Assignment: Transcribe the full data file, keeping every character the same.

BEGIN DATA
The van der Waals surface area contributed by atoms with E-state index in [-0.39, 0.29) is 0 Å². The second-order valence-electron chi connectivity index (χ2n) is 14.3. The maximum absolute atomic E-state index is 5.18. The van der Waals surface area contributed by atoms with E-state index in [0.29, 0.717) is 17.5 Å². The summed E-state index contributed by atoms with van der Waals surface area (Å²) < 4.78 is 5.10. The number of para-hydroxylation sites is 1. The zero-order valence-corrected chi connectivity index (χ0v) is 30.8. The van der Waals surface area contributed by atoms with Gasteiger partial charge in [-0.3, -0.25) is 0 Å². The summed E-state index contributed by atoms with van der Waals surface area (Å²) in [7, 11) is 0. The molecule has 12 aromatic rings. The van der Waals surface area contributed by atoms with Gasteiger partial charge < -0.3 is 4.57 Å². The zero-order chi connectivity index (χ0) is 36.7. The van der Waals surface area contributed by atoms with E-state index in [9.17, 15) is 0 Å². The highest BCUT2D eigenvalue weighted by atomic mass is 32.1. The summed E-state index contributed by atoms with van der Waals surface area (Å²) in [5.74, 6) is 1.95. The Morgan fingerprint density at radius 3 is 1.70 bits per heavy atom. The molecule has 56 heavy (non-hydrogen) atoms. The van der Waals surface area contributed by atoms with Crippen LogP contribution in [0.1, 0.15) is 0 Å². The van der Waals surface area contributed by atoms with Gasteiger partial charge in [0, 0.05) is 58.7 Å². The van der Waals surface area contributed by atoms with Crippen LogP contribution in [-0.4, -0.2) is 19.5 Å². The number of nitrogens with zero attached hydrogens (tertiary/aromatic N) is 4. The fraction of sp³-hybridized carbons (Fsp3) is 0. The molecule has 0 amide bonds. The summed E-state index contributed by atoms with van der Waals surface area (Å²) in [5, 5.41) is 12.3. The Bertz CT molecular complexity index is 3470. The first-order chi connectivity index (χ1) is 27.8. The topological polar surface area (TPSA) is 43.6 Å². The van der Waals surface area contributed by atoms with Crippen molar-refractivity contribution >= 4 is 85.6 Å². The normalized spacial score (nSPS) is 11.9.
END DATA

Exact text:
The van der Waals surface area contributed by atoms with E-state index in [-0.39, 0.29) is 0 Å². The second-order valence-electron chi connectivity index (χ2n) is 14.3. The maximum absolute atomic E-state index is 5.18. The van der Waals surface area contributed by atoms with E-state index in [0.29, 0.717) is 17.5 Å². The summed E-state index contributed by atoms with van der Waals surface area (Å²) < 4.78 is 5.10. The number of para-hydroxylation sites is 1. The zero-order valence-corrected chi connectivity index (χ0v) is 30.8. The van der Waals surface area contributed by atoms with Gasteiger partial charge in [-0.3, -0.25) is 0 Å². The summed E-state index contributed by atoms with van der Waals surface area (Å²) in [7, 11) is 0. The molecule has 12 aromatic rings. The van der Waals surface area contributed by atoms with Gasteiger partial charge < -0.3 is 4.57 Å². The zero-order chi connectivity index (χ0) is 36.7. The van der Waals surface area contributed by atoms with E-state index in [9.17, 15) is 0 Å². The highest BCUT2D eigenvalue weighted by atomic mass is 32.1. The summed E-state index contributed by atoms with van der Waals surface area (Å²) in [5.74, 6) is 1.95. The Morgan fingerprint density at radius 3 is 1.70 bits per heavy atom. The molecule has 56 heavy (non-hydrogen) atoms. The van der Waals surface area contributed by atoms with Crippen LogP contribution in [0.1, 0.15) is 0 Å². The van der Waals surface area contributed by atoms with Gasteiger partial charge in [0, 0.05) is 58.7 Å². The van der Waals surface area contributed by atoms with Crippen LogP contribution in [-0.4, -0.2) is 19.5 Å². The number of nitrogens with zero attached hydrogens (tertiary/aromatic N) is 4. The fraction of sp³-hybridized carbons (Fsp3) is 0. The molecule has 0 amide bonds. The summed E-state index contributed by atoms with van der Waals surface area (Å²) in [5, 5.41) is 12.3. The Bertz CT molecular complexity index is 3470. The first-order chi connectivity index (χ1) is 27.8. The topological polar surface area (TPSA) is 43.6 Å². The van der Waals surface area contributed by atoms with Crippen molar-refractivity contribution >= 4 is 85.6 Å². The normalized spacial score (nSPS) is 11.9.